In Oct 2015, a Sydney Morning Herald published a business section article with the headlines – Don’t rush to digital too fast, GroupM warns advertisers. It quoted GroupM chief investment officer Sebastian Rennie:
The same article also quoted Mr Sorrell, who is chief executive of WPP that:
GroupM is pushing aggressively to get a measurement of video viewership that extends across seven days on all screens because measurement standards on digital video, particularly Facebook, were “ludicrous” when being measured against traditional TV. Facebook defines a video view as a view of three seconds or more. “That, I would say, is ludicrous in relation to the hurdles that a traditional TV viewer, or newspaper readership, has to meet,” Mr Sorrell said. “Measurement standards have to be raised, particularly for online. The pendulum is moving back, in some respects, not all respects, to traditional media and giving them a little bit of a boost and potential advantage.
Youtube video summary of the Bloomberg article – How Much of Your Audience is Fake?
I do not have to authority to delve too much into measurements of online marketing / digital marketing measurements, but an expose article by Bloomberg Business in 2015 Sept – How Much of Your Audience is Fake? sheds a lot of light into how [fake traffic has become a commodity] and the unethical aspects such as the lack use of traffic regulation, the use bots and poorly defined measurements.
The main point of this blog post that excites me to share is how quickly outdoor advertising is coming together with technology to create the most engaging and total consumer experience of the 5 senses. While there are a lot of “fake people” around (myself included), there is not much bots walking around the streets now. Traffic count in the WORK LIVE and PLAY outdoor environment is still real. Outdoor advertising works.
Enterprise Innovation under its CMO Innovation article in 2014 – New Zealand smartphones connecting with outdoor advertising and STOPPRESS New Zealand wrote an article in 2014 ‘Eyes up’ smartphone owners a prime target for outdoor published statistics about how “New Zealand’s 1.5 million smartphone owners are more likely to notice out-of-home advertising in shopping centers, on a supermarket trolley, on a bus, tram, or taxi than those without a smartphone, a new research from Roy Morgan research shows…. “It turns out smartphone owners aren’t just walking around with their heads down, peering at screens. Smartphone owners notice more outdoor advertising than others, suggesting that the integration of Outdoor and Digital in marketing campaigns could indeed provide a promising advantage for marketers. New ‘geo-tagging’ or location-specific targeted campaigns are examples of these,” said Pip Elliott, General Manager, Roy Morgan Research NZ.”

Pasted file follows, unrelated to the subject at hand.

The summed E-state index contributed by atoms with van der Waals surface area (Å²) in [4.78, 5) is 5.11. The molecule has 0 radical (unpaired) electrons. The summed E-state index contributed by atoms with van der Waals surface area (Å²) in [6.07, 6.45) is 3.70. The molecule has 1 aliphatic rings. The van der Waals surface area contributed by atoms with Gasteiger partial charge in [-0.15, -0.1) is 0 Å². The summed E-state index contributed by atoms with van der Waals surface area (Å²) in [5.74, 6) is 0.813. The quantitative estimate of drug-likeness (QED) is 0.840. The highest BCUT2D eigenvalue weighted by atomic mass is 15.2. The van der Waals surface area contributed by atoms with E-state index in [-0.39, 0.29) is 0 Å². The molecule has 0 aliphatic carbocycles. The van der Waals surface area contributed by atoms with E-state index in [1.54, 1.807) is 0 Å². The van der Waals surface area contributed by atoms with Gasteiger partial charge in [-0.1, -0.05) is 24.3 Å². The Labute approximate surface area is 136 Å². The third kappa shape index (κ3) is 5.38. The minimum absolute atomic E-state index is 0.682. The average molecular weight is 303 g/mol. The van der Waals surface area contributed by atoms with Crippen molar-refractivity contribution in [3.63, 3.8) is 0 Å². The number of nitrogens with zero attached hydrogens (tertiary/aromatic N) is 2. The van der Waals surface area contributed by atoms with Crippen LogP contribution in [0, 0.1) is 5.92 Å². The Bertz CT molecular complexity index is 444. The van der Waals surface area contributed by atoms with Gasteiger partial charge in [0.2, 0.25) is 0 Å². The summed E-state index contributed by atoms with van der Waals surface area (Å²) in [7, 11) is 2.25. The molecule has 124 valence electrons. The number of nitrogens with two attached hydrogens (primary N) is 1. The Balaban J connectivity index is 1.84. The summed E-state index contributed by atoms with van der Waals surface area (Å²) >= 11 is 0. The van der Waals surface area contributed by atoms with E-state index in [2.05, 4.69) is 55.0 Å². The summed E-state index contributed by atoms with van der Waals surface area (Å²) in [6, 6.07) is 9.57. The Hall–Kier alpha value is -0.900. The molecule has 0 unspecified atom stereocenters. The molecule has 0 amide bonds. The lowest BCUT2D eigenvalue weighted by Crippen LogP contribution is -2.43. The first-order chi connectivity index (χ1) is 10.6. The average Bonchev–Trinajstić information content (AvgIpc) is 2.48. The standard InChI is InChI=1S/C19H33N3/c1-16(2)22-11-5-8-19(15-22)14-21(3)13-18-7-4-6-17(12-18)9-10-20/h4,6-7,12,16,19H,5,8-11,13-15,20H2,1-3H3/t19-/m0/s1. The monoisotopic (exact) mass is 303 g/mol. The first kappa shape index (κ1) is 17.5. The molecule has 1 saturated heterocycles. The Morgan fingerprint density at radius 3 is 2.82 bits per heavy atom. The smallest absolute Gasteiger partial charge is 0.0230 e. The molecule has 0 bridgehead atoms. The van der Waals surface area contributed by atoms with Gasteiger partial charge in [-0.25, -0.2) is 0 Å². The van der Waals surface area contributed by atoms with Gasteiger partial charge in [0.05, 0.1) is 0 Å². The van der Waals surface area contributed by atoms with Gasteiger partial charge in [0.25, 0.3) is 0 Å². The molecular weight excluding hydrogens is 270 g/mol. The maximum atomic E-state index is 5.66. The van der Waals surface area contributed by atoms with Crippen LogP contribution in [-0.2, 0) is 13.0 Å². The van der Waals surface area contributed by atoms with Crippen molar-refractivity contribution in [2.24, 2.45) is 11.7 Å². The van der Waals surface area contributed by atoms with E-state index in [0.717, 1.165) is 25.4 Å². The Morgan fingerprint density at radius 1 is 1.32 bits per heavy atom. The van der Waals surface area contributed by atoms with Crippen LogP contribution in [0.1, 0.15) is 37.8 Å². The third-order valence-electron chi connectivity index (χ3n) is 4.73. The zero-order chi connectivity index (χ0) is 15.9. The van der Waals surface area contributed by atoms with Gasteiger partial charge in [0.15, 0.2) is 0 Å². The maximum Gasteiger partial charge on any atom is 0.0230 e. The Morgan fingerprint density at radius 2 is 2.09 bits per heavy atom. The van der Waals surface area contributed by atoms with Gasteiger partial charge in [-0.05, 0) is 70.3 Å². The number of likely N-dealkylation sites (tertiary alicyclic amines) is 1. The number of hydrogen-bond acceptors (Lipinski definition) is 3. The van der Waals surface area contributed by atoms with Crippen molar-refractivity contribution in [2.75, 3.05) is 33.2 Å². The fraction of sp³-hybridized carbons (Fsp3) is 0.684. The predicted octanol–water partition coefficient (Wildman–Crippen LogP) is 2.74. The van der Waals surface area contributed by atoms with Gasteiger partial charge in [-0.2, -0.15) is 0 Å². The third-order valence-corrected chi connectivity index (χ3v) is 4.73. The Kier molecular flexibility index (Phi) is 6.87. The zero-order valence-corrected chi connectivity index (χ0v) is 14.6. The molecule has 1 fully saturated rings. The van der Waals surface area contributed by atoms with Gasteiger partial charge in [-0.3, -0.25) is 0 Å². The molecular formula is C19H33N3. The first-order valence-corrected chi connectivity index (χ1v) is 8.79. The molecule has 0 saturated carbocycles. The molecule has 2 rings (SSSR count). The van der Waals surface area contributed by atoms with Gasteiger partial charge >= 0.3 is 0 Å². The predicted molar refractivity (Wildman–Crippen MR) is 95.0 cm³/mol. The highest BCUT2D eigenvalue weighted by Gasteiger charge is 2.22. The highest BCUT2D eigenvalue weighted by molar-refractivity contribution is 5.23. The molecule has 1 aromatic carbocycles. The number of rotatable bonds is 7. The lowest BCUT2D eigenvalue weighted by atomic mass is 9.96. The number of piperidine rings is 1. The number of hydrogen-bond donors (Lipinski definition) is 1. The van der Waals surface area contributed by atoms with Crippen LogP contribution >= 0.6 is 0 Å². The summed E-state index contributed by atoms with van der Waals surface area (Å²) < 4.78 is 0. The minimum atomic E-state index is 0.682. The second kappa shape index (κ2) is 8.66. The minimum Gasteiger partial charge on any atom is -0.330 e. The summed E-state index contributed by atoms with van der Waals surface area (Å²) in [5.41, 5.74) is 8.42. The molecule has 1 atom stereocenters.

Geo-tagging is going to be one of the best ways to merge the consumer experience of getting relevant information that the audience chooses at a time and place where it makes the most difference to them.
Vintage Coca Cola Advertising
Geo-tagging also allows marketers to have a more efficient marketing execution and finally, advertising goes back to our more altruistic portrayal – advertising is not some irritating nag for us to buy buy, advertising is a public message that offers the receiver a timely message to take an action to actualise a want or need.
Other upcoming technologies that are boosting the growth of outdoor advertising includes NFC, RIFD, and many more. Here’s a tag of all NFC related launches in the world of outdoor advertising at NFC World.
According to Roy Morgan Research in 2015 Apr in this article Indonesian mobile phone owners more likely to notice outdoor advertising,
And although you might assume they’re too unaware, with heads down looking down at screens, Indonesia’s 140 million mobile phone users—especially the 60 million with a smartphone—are actually much more likely to notice out-of-home advertising. Three quarters of smartphone owners see street banner advertising during the week (74%), compared with 69% of non-smart mobile owners and just 61% of Indonesians without a mobile phone at all. Smartphone owners are also the mobile group most likely to see posters (54%), billboards (54%) cigarette shop ads (49%) or neon signs (36%).
As digital advertising and mobile advertising growth with the proliferation of smart phones and data speeds, outdoor advertising is definitely growing along side this trend which is here to stay.